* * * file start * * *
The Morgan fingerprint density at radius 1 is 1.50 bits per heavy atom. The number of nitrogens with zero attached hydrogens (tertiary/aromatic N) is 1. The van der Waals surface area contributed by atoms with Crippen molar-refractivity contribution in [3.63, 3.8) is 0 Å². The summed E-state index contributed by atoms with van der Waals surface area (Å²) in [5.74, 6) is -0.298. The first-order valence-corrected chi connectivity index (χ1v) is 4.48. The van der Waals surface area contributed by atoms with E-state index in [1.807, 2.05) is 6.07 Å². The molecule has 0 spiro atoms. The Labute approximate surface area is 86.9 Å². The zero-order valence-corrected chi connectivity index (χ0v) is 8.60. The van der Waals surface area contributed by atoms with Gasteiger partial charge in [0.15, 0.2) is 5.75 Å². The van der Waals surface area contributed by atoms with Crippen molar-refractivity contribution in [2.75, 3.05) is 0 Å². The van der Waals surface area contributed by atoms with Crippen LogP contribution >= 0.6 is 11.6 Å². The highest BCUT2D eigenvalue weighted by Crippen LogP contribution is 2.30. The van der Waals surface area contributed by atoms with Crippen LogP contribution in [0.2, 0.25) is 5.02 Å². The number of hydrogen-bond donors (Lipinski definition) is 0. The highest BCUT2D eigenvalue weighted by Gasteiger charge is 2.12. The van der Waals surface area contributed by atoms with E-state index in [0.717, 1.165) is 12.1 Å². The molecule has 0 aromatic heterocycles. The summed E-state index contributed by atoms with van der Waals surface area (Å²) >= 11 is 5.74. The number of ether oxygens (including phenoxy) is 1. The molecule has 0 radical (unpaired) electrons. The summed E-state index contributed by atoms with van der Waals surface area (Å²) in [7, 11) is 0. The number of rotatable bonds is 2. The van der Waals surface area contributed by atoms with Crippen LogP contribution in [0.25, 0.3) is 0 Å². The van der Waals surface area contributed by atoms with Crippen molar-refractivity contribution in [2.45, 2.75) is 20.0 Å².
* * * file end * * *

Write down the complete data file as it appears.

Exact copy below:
The Morgan fingerprint density at radius 1 is 1.50 bits per heavy atom. The number of nitrogens with zero attached hydrogens (tertiary/aromatic N) is 1. The van der Waals surface area contributed by atoms with Crippen molar-refractivity contribution in [3.63, 3.8) is 0 Å². The summed E-state index contributed by atoms with van der Waals surface area (Å²) in [5.74, 6) is -0.298. The first-order valence-corrected chi connectivity index (χ1v) is 4.48. The van der Waals surface area contributed by atoms with E-state index in [1.807, 2.05) is 6.07 Å². The molecule has 0 spiro atoms. The Labute approximate surface area is 86.9 Å². The zero-order valence-corrected chi connectivity index (χ0v) is 8.60. The van der Waals surface area contributed by atoms with Gasteiger partial charge in [0.15, 0.2) is 5.75 Å². The van der Waals surface area contributed by atoms with Crippen molar-refractivity contribution in [2.75, 3.05) is 0 Å². The van der Waals surface area contributed by atoms with Crippen LogP contribution >= 0.6 is 11.6 Å². The highest BCUT2D eigenvalue weighted by Crippen LogP contribution is 2.30. The van der Waals surface area contributed by atoms with Crippen LogP contribution in [0.2, 0.25) is 5.02 Å². The number of hydrogen-bond donors (Lipinski definition) is 0. The highest BCUT2D eigenvalue weighted by Gasteiger charge is 2.12. The van der Waals surface area contributed by atoms with E-state index in [0.717, 1.165) is 12.1 Å². The molecule has 0 aromatic heterocycles. The summed E-state index contributed by atoms with van der Waals surface area (Å²) >= 11 is 5.74. The number of ether oxygens (including phenoxy) is 1. The molecule has 0 radical (unpaired) electrons. The summed E-state index contributed by atoms with van der Waals surface area (Å²) in [7, 11) is 0. The number of rotatable bonds is 2. The van der Waals surface area contributed by atoms with Crippen LogP contribution in [0.25, 0.3) is 0 Å². The van der Waals surface area contributed by atoms with Crippen molar-refractivity contribution in [2.45, 2.75) is 20.0 Å².